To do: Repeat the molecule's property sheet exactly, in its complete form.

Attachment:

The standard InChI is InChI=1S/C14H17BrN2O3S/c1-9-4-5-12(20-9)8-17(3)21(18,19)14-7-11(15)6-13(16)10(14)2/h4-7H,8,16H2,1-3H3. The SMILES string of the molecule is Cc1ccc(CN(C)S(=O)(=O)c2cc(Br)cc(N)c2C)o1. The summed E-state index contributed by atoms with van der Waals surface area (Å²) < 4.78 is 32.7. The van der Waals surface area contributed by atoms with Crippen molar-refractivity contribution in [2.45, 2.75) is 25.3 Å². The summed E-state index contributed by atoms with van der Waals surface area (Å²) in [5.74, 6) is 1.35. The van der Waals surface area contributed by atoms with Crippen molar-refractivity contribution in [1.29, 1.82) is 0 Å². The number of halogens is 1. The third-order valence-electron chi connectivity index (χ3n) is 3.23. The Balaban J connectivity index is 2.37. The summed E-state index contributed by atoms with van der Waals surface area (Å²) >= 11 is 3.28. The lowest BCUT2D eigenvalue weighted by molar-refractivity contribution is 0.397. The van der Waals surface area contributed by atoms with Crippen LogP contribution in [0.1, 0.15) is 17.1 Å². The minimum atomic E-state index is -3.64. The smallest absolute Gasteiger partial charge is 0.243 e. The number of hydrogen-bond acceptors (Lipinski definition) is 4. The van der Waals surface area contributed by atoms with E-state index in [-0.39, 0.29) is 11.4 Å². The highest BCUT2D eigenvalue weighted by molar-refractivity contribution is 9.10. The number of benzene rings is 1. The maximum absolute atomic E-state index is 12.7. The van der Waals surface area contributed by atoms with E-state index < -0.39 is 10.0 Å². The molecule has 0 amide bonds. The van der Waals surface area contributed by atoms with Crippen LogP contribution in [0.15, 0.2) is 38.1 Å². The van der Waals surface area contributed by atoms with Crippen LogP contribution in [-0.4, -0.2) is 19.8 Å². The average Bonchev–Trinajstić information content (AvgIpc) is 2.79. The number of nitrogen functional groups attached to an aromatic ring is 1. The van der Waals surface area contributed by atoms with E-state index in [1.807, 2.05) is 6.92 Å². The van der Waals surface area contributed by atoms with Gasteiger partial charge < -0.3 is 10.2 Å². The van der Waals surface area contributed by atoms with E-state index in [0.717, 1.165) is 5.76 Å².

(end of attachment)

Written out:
The standard InChI is InChI=1S/C14H17BrN2O3S/c1-9-4-5-12(20-9)8-17(3)21(18,19)14-7-11(15)6-13(16)10(14)2/h4-7H,8,16H2,1-3H3. The SMILES string of the molecule is Cc1ccc(CN(C)S(=O)(=O)c2cc(Br)cc(N)c2C)o1. The summed E-state index contributed by atoms with van der Waals surface area (Å²) < 4.78 is 32.7. The van der Waals surface area contributed by atoms with Crippen molar-refractivity contribution in [2.45, 2.75) is 25.3 Å². The summed E-state index contributed by atoms with van der Waals surface area (Å²) in [5.74, 6) is 1.35. The van der Waals surface area contributed by atoms with Crippen molar-refractivity contribution in [1.29, 1.82) is 0 Å². The number of halogens is 1. The third-order valence-electron chi connectivity index (χ3n) is 3.23. The Balaban J connectivity index is 2.37. The summed E-state index contributed by atoms with van der Waals surface area (Å²) >= 11 is 3.28. The lowest BCUT2D eigenvalue weighted by molar-refractivity contribution is 0.397. The van der Waals surface area contributed by atoms with Crippen LogP contribution in [0.1, 0.15) is 17.1 Å². The minimum atomic E-state index is -3.64. The smallest absolute Gasteiger partial charge is 0.243 e. The number of hydrogen-bond acceptors (Lipinski definition) is 4. The van der Waals surface area contributed by atoms with E-state index in [-0.39, 0.29) is 11.4 Å². The highest BCUT2D eigenvalue weighted by molar-refractivity contribution is 9.10. The number of benzene rings is 1. The maximum absolute atomic E-state index is 12.7. The van der Waals surface area contributed by atoms with E-state index < -0.39 is 10.0 Å². The molecule has 0 amide bonds. The van der Waals surface area contributed by atoms with Crippen LogP contribution in [0.15, 0.2) is 38.1 Å². The van der Waals surface area contributed by atoms with Crippen LogP contribution in [-0.4, -0.2) is 19.8 Å². The average Bonchev–Trinajstić information content (AvgIpc) is 2.79. The number of nitrogen functional groups attached to an aromatic ring is 1. The van der Waals surface area contributed by atoms with E-state index in [1.807, 2.05) is 6.92 Å². The van der Waals surface area contributed by atoms with Gasteiger partial charge < -0.3 is 10.2 Å². The van der Waals surface area contributed by atoms with E-state index in [0.717, 1.165) is 5.76 Å².